Rags and Feathers

The two of us lazing in the park

with silence sweeping the green,

as a summer day fizzles out

in the static, darkening leaves.

I love how the last line pivots on the two meanings of static: the hissing of summer lawns, and stilling of autumn trees.

Speaking of albums that Tanky spun for us in Canadian nights, here is a diamond in the mine: Nina Simone’s gorgeous version of Leonard Cohen’s “Suzanne”. An incredible arrangement. Her reworking of the phrasing honors the original and yet makes it new (a higher honor to the original).

Nina Simone “Suzanne” (1969). (Cohen’s original was released in 1967.)

(Also glinting in the same mine: Aretha Franklin “Suzanne” (1973). An outtake from the sessions for Hey Now Hey (The Other Side Of The Sky).)


The above poem: “The Nightingale” by Ben Wilkinson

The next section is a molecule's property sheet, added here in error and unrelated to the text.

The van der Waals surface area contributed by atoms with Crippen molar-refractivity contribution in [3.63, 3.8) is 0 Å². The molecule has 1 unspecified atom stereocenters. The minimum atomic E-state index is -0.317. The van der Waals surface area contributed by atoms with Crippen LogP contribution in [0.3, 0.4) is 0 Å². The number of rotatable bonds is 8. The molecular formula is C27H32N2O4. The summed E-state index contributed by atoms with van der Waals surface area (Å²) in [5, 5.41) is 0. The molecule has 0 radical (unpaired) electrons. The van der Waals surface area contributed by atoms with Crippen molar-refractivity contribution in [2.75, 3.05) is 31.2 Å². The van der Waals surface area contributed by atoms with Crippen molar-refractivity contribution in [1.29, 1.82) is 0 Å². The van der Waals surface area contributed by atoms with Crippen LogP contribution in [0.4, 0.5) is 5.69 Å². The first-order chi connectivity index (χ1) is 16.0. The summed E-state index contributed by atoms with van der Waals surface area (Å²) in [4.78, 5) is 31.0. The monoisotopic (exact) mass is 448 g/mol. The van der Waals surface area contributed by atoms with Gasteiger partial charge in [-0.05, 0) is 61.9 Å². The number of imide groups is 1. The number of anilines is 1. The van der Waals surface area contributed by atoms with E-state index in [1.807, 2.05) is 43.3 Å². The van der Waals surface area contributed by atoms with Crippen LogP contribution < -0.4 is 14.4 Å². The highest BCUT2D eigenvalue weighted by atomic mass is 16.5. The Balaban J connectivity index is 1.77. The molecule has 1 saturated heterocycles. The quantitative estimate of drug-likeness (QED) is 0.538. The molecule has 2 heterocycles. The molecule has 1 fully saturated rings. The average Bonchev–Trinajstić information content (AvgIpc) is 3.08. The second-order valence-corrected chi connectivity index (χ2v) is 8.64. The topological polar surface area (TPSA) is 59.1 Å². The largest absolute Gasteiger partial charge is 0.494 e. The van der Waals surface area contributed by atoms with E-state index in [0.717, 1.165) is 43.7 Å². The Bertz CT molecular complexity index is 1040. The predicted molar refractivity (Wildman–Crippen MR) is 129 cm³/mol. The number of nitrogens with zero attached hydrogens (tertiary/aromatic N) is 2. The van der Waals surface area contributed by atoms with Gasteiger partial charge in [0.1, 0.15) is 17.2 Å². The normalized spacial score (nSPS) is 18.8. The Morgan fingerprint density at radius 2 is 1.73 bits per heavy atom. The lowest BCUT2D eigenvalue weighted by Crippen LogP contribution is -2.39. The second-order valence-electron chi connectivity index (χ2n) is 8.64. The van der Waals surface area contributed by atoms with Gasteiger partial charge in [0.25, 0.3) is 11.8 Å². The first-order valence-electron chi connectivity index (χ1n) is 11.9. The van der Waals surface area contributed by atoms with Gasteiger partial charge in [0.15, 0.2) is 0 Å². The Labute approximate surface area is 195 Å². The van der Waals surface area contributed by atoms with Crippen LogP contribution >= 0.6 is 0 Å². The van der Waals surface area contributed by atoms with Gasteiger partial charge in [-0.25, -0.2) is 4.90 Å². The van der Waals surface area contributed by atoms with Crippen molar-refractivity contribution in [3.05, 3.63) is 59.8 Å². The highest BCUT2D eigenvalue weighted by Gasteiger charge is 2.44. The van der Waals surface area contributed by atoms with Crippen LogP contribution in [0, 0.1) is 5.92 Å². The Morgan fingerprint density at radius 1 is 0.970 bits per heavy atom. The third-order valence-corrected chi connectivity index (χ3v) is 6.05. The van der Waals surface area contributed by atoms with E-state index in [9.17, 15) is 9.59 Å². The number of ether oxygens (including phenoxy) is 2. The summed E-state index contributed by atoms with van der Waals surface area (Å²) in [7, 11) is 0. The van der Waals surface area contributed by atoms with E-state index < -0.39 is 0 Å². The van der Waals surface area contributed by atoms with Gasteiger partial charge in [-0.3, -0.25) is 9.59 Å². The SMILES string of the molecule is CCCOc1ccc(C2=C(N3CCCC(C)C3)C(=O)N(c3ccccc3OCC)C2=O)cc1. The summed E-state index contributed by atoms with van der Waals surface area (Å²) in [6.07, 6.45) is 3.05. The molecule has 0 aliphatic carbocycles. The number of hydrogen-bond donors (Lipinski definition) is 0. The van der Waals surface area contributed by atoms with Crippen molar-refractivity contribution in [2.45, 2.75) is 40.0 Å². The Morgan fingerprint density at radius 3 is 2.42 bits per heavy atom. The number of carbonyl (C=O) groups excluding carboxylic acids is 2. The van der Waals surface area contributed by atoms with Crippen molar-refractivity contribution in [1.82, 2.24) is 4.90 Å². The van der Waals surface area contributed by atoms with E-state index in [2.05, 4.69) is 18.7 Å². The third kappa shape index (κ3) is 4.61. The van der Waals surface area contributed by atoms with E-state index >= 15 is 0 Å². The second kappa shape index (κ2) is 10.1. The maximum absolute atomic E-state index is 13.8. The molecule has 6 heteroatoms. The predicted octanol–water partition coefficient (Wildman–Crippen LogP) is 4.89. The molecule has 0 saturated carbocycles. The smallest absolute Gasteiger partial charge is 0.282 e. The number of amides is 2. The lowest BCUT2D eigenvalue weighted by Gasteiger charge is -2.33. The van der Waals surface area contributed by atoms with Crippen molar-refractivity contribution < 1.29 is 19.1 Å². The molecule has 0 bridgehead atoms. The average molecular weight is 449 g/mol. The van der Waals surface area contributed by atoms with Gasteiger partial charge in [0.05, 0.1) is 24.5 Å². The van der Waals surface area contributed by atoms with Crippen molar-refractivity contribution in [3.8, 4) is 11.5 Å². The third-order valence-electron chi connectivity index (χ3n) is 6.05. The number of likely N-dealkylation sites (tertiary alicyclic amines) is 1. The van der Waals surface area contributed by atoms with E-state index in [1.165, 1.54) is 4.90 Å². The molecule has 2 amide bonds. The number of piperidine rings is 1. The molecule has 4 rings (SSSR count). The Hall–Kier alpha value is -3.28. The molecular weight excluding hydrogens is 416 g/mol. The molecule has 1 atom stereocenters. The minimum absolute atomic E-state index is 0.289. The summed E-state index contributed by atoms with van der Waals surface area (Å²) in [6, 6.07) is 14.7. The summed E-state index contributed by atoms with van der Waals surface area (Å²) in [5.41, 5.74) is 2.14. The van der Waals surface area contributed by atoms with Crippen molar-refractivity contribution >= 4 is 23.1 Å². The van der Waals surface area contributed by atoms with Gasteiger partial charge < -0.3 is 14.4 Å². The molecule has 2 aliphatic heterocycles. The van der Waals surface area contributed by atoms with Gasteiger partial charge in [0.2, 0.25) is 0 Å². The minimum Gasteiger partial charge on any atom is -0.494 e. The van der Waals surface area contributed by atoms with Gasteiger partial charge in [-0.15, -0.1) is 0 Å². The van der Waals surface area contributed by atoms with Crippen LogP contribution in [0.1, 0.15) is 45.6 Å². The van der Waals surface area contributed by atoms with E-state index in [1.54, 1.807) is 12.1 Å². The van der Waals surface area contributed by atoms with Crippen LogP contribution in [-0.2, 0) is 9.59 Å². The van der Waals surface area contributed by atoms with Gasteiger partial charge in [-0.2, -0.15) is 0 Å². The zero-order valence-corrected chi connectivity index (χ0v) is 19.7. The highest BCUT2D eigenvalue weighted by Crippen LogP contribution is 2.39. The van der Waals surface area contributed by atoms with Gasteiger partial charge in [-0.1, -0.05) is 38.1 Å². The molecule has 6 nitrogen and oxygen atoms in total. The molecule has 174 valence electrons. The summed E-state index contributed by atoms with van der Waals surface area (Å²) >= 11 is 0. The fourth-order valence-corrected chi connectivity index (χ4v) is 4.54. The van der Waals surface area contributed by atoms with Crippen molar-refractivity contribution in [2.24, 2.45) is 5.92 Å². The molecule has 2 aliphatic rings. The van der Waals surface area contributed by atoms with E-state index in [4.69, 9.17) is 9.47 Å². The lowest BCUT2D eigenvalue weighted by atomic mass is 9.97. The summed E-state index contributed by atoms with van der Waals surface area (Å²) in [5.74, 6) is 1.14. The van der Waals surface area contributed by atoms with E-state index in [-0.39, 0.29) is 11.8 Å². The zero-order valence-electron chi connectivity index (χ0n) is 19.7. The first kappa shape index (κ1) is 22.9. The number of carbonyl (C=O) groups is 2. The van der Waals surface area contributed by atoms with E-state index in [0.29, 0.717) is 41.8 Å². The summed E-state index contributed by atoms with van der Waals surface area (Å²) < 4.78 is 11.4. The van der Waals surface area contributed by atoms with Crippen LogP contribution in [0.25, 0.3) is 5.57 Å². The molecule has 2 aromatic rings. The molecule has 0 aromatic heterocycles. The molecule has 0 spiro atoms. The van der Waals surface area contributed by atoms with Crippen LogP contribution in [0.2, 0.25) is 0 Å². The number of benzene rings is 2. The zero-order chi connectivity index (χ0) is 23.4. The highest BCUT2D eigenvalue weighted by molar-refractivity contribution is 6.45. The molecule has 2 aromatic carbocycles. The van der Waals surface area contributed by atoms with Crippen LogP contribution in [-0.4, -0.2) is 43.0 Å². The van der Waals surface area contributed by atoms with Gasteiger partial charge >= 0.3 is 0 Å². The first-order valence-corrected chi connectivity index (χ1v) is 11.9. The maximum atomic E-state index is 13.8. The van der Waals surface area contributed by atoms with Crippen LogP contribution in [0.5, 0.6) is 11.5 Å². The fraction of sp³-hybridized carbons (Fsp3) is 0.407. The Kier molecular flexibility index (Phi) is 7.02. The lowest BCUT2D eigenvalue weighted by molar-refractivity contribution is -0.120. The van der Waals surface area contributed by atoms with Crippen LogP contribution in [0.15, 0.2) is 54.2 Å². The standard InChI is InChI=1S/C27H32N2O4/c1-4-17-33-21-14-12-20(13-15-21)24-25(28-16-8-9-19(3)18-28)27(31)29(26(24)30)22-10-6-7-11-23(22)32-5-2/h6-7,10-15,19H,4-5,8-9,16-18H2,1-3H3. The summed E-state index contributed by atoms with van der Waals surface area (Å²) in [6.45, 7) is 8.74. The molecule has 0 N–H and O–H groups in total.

Are we ever meant to read “the nightingale” as the-night-in-gale? The sweet soft spontaneous song of night—but within it the stormy dark? Love & despair in one tangle. Or despair lurking where love lives. Wilkinson’s poem touches this turn; as the summer “fizzles out” he wistfully recalls: “Once, love came easily enough”—and the weight of that ‘once’ is the rub (does it mean ‘once’ as in before or ‘once’ as in one time only?). The poet’s prayer is that it means ‘before, and also again’. And asks his beloved to fend off the clouds & shadows and hear again the clarity. RIGHT! Push back against the gale—TGIF yallz.


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